Friday, 28 January 2011

Pyramidal Equations And The Dreams of Cities

Civilization is a pyramid scheme.  The benefits of which may be said to be (and sometimes even are) universal, but most percolate to the top ensuring that civilizations uphold the investment and support of their elites.

There are others who have noted this tendency of civilization to be used as a means of subjugation.

I recommend reading Neil Faulkner's "The Decline & Fall of Roman Britain."  He states in the introduction:

"This book takes a different approach from man. It is an exercise in 'archaeology from below'. It sets out to analyse Roman Britain as a system of exploitation based on violence, in which the working majority was forced to contribute but did not benefit. It argues further that, because this majority was dispossessed of wealth and power, the weakening of the Empire under military pressure exposed the ruling class to revolt from below. As the cost of empire rose, civil society decayed, resistance to the impositions of the state escalated, and the military-bureaucratic infrastructure of the late antiquity collapsed. What followed - the subject of my new chapter 8 - was a period of relative freedom from the oppression of landlords, tax-collectors and soldiers for the mass of the population." - p. 15

While he may not go so far as to suggest that civilization itself is suspect, it is clear that Faulkner feels that it was used as a military strategy imposed in order to conquer a "wild" Britain, not a gift freely given by beneficent and naturally superior invaders.

And this is borne out I think by the Romans themselves, who were often very frank about their objectives and reasons for bringing the civilizing values of their culture to local elites and regions whom they wished to add to their empire.  Again from the same book, by way of Tacitus himself:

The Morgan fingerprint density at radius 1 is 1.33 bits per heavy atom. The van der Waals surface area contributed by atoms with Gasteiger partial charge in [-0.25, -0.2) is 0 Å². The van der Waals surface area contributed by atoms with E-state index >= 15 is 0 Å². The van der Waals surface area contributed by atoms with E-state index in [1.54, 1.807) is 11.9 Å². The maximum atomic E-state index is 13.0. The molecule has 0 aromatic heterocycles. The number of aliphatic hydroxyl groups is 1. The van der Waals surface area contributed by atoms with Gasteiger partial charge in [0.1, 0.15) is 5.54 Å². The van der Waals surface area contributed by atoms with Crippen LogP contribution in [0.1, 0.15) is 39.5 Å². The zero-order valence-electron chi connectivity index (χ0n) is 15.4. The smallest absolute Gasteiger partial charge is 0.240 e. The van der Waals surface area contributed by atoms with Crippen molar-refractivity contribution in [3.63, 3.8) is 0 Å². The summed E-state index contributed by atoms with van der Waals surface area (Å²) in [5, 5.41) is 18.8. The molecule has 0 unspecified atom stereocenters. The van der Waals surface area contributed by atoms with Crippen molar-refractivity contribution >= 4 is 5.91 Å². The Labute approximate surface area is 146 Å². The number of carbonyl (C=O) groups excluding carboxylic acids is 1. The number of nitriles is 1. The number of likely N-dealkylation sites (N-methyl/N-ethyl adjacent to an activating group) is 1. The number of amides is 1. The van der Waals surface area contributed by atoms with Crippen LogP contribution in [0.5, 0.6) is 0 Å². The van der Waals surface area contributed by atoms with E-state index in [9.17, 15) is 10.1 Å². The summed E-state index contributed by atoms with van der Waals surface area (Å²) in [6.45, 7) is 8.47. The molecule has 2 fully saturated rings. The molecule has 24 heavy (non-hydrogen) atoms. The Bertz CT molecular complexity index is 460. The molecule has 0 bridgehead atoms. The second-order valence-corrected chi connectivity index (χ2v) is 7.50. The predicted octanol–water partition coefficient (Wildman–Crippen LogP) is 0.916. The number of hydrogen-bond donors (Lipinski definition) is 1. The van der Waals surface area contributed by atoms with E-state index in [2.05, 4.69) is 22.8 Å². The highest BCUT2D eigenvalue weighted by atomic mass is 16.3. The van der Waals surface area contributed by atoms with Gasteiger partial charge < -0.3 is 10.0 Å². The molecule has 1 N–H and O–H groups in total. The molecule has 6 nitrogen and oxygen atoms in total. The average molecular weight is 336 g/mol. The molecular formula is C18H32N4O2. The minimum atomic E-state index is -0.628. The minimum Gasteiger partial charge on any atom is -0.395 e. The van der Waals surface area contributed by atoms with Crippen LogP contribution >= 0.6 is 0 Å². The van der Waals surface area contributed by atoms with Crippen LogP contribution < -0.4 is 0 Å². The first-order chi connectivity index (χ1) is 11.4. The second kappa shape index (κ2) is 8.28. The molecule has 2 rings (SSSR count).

"Agricola [governor of Britain in 78-84] had to deal with men who, because they lived in the country and were culturally backward, were inveterate warmongers. He wanted to accustom them to peace and leisure by providing delightful distractions ... He gave personal encouragement and public assistance to the building of temples, piazzas and town-houses ... he gave the sons of aristocracy a liberal education ... they became eager to speak Latin effectively ... and the toga was everywhere to be seen ... And so they were gradually led into the demoralising vices of porticoes, baths and grand dinner parties.  The native Britons described these things as 'civilization', when in fact they were simply part of their enslavement." - p. 32 (emphasis mine)

I've always felt that the Romans knew very well that civilization was a system.  A pan Graeco-Roman system in which elites managed their wider populations and that the empire was a means of extending that system which operated internally, to those border areas and conquered territories.  And which for all the poets' and politicians' lauding of its civilizing virtues for their own sake - was first and foremost a means of forcibly governing an otherwise resistant native populace - both at home and abroad.  I think the writers of the period were very self-aware of this, and would not have found the two concepts self-contradictory.

Civilization is a tool, not necessarily a virtue, used as expertly as the sword or indeed, the plow to bring new resources and expanded peoples and territories into the economic control of the empire.  Not really all that different then from those empires of today who do much the same.

So it is that cities, especially capital ones of the type which engender empires, can become metropole sized corporations, extending their benefits and civilizing baths and porticos to a populace who are they themselves food for the rapacious needs of the walled organism - ever expanding, ever drawing in and extruding as debris and raw sewage, the bodies of those who are crushed beneath its inhuman needs. 


1 comment:

James said...

Sounds like an intriguing book. I'll have to check it out. What you extrapolate from it reminds me a lot of Rousseau's First Discourse.

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